Tag Archives: Arkansas Gazette

Little Rock Look Back: First Meeting of the WEC

Vivion Brewer, Adolphine Terry, and Pat House with an award presented to the WEC around the time the group disbanded.

On Tuesday, September 16, 1958, the first meeting of the Women’s Emergency Committee to Open Our Schools took place at the Pike-Fletcher-Terry House in downtown Little Rock.  Fifty-eight women were in attendance at the initial meeting.

The group had been envisioned four days earlier, on September 12. At the time, Adolphine Fletcher Terry had invited Vivion Lenon Brewer and Velma Powell to her house to discuss the current school situation. Terry and Brewer were both daughters of former Little Rock mayors.  They were frustrated with the stalemate that was taking place with the Little Rock School District, the State, and the Federal Government.

In a conversation about the group with her friend Arkansas Gazette editor Harry Ashmore, Mrs. Terry stated, “The men have failed, it’s time to call out the women.”

The same day the trio met, an immediate concern superseded their general discontent.

On September 12, Governor Faubus had signed several segregationist bills into law. One of them gave him the authority to temporarily close schools in order to keep the from being integrated. After signing the bills, he issued an order closing Little Rock’s four high schools. He set October 2 as the election day for Little Rock voters to ratify or reject the closing.

The closure of the schools and impending election, gave an urgency and an immediate focus for the WEC. The women sprung into action.

The way the election law was written, keeping the schools open would require a majority of all registered voters — not just those voting in the election.  There were several other requirements written into the law that made it all but impossible to reject the closure.  Nonetheless the WEC went to work.  They wrote letters, made phone calls, made personal pleas, raised money, and placed newspaper ads.

Their need for a quick and efficient organization became even more paramount with the Governor moved the election forward to September 27.  His public reason was to remove the uncertainty; but privately he was likely concerned that there was organized opposition.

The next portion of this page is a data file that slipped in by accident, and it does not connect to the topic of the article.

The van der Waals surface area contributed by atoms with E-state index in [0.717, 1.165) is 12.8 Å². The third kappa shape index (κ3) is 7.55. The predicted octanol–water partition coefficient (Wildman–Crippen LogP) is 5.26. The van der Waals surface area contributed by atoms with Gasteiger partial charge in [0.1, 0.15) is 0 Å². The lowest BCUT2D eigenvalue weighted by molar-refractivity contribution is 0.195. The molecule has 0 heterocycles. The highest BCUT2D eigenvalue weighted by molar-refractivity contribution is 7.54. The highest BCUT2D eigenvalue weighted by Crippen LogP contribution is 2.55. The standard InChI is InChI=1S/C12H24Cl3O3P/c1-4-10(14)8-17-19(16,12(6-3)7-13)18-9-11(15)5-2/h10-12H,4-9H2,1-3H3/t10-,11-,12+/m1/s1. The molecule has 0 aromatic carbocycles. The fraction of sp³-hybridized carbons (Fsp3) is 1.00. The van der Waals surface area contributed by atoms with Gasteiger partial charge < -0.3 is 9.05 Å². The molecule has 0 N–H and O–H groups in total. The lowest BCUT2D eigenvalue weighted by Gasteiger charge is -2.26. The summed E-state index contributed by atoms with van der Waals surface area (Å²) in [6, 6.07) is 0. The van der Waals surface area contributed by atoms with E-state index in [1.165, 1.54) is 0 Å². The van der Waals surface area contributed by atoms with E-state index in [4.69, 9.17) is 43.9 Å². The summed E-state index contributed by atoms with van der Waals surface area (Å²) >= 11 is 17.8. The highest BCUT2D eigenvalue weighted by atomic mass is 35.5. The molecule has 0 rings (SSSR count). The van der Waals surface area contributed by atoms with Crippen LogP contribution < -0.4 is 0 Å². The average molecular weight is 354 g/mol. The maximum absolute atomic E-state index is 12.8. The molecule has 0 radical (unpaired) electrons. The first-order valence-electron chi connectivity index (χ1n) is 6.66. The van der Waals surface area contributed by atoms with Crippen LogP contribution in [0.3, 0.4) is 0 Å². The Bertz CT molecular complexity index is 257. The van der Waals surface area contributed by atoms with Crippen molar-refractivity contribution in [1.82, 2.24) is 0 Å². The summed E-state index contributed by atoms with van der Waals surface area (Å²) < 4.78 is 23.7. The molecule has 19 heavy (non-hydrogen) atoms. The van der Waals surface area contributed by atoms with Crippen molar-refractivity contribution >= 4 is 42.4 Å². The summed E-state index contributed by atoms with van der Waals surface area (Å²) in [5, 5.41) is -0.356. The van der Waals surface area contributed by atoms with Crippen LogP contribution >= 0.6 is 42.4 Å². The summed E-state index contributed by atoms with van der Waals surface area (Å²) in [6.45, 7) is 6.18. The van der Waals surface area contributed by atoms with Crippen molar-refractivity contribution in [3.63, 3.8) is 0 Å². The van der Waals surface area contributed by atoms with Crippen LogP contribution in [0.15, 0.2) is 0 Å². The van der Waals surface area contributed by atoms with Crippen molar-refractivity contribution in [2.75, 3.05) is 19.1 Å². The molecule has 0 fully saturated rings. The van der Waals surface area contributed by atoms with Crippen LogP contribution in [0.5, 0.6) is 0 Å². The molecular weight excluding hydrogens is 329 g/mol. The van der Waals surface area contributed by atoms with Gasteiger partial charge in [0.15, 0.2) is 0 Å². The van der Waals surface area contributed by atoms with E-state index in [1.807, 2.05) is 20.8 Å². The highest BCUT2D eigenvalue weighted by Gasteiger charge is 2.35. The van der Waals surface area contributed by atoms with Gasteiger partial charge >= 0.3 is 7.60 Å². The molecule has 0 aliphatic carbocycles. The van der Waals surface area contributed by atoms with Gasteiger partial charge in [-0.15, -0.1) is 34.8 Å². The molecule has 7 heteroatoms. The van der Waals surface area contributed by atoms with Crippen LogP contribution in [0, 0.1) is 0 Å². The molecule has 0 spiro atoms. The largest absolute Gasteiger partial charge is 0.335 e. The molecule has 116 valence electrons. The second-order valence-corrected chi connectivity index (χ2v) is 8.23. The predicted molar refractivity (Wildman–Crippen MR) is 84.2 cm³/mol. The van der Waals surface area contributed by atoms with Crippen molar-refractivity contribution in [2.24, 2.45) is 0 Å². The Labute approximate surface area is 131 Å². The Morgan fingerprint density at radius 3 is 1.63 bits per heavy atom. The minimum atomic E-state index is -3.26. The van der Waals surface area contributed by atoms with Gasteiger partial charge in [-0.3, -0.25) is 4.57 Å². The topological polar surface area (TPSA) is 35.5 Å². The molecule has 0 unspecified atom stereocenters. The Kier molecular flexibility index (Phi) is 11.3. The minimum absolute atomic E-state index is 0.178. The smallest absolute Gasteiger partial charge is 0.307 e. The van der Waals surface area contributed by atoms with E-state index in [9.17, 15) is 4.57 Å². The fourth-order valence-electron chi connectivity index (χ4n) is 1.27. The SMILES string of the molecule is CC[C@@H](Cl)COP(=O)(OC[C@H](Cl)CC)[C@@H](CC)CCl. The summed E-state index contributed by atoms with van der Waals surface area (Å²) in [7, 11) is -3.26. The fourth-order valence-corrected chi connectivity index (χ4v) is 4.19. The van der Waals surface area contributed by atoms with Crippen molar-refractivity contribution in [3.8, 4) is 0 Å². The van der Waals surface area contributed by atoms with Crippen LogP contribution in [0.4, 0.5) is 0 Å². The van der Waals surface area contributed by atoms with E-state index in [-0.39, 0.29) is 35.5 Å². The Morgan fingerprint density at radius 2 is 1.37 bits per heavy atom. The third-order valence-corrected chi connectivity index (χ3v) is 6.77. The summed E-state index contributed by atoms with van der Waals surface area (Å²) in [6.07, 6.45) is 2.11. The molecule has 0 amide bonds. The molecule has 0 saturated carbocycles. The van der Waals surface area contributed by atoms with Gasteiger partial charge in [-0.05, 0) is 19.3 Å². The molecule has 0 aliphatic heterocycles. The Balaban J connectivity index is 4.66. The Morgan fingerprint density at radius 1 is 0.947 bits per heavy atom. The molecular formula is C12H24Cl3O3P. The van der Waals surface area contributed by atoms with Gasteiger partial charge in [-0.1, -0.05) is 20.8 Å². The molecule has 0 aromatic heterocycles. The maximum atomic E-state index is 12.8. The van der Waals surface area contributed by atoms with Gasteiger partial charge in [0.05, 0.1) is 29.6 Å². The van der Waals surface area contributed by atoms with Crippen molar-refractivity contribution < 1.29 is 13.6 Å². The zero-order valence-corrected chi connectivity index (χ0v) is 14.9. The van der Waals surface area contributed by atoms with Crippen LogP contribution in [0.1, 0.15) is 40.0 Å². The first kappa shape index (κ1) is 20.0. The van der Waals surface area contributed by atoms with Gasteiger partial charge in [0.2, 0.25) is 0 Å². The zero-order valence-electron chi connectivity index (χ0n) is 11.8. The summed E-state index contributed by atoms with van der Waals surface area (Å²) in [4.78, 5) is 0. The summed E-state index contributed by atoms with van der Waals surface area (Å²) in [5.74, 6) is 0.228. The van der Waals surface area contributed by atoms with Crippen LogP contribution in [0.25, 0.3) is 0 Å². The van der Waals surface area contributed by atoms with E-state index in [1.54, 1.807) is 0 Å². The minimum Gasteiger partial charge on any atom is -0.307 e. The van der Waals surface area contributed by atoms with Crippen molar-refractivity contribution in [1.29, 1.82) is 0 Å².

Though the voters approved keeping the high schools closed, the WEC was undaunted. They continued to work throughout the 1958-59 school year in a variety of ways. They backed candidates in the December 1958 school board elections, and succeeded in getting three moderates elected.  In May 1959, they were a crucial bloc in the campaign to recall of three segregationist school board members.

Following the reopening of the schools in 1959, the WEC continued to focus on social issues until disbanding in 1963.

The membership of the WEC was kept a secret. No official roll was kept.  With a membership which swelled to over 1,300, obviously not all attended meetings at once. There were well organized phone trees which quickly got the word out to the membership.  During elections, they would create files on all registered voters with codes for Saints, Sinners and Savable.

In an effort of intimidation (as if anyone could intimidate Adolphine Fletcher Terry), there were efforts to force the WEC to disclose membership lists. The officers and their legal counsel replied that there were no lists in existence, so there was nothing to disclose.

On March 13, 1998, the names of the WEC were made public for the first time when they were published in the Arkansas Democrat-Gazette.  This was done in conjunction with the 40th anniversary of the year of the founding.  Later in the year, the names were etched in glass in the solarium of the Pike-Fletcher-Terry House.  (In the 1970s, the house was given by the family to the City of Little Rock for use by the Arkansas Arts Center.)